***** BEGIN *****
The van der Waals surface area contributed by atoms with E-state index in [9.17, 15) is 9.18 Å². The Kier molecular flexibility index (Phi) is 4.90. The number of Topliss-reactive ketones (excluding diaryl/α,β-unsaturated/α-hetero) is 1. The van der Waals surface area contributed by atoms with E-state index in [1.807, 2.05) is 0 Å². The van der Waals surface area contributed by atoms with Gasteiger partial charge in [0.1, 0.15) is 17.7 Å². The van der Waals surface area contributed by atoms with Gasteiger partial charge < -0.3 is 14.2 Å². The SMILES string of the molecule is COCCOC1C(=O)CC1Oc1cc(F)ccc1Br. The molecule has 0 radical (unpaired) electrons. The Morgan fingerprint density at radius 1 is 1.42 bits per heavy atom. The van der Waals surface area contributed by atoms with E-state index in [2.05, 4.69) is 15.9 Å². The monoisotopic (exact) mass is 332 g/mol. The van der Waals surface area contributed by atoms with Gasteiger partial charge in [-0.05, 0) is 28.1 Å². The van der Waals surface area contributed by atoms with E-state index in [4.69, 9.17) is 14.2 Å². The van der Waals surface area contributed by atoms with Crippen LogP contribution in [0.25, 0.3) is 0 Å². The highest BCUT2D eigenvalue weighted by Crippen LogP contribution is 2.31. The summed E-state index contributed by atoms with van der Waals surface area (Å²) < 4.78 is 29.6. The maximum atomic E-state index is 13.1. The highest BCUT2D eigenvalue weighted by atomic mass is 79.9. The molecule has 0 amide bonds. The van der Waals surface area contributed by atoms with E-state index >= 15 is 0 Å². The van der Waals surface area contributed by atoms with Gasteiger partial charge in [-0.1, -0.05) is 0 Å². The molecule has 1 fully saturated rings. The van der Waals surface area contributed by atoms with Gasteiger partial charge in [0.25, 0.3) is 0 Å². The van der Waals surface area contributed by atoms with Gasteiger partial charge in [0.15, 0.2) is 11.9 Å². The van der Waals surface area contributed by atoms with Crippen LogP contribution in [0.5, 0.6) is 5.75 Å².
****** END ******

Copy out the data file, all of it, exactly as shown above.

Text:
The van der Waals surface area contributed by atoms with E-state index in [9.17, 15) is 9.18 Å². The Kier molecular flexibility index (Phi) is 4.90. The number of Topliss-reactive ketones (excluding diaryl/α,β-unsaturated/α-hetero) is 1. The van der Waals surface area contributed by atoms with E-state index in [1.807, 2.05) is 0 Å². The van der Waals surface area contributed by atoms with Gasteiger partial charge in [0.1, 0.15) is 17.7 Å². The van der Waals surface area contributed by atoms with Gasteiger partial charge < -0.3 is 14.2 Å². The SMILES string of the molecule is COCCOC1C(=O)CC1Oc1cc(F)ccc1Br. The molecule has 0 radical (unpaired) electrons. The Morgan fingerprint density at radius 1 is 1.42 bits per heavy atom. The van der Waals surface area contributed by atoms with E-state index in [2.05, 4.69) is 15.9 Å². The monoisotopic (exact) mass is 332 g/mol. The van der Waals surface area contributed by atoms with Gasteiger partial charge in [-0.05, 0) is 28.1 Å². The van der Waals surface area contributed by atoms with E-state index in [4.69, 9.17) is 14.2 Å². The van der Waals surface area contributed by atoms with Crippen LogP contribution in [0.25, 0.3) is 0 Å². The highest BCUT2D eigenvalue weighted by Crippen LogP contribution is 2.31. The summed E-state index contributed by atoms with van der Waals surface area (Å²) < 4.78 is 29.6. The maximum atomic E-state index is 13.1. The highest BCUT2D eigenvalue weighted by atomic mass is 79.9. The molecule has 0 amide bonds. The van der Waals surface area contributed by atoms with E-state index >= 15 is 0 Å². The van der Waals surface area contributed by atoms with Gasteiger partial charge in [-0.1, -0.05) is 0 Å². The molecule has 1 fully saturated rings. The van der Waals surface area contributed by atoms with Gasteiger partial charge in [0.25, 0.3) is 0 Å². The van der Waals surface area contributed by atoms with Gasteiger partial charge in [0.15, 0.2) is 11.9 Å². The van der Waals surface area contributed by atoms with Crippen LogP contribution in [0.5, 0.6) is 5.75 Å².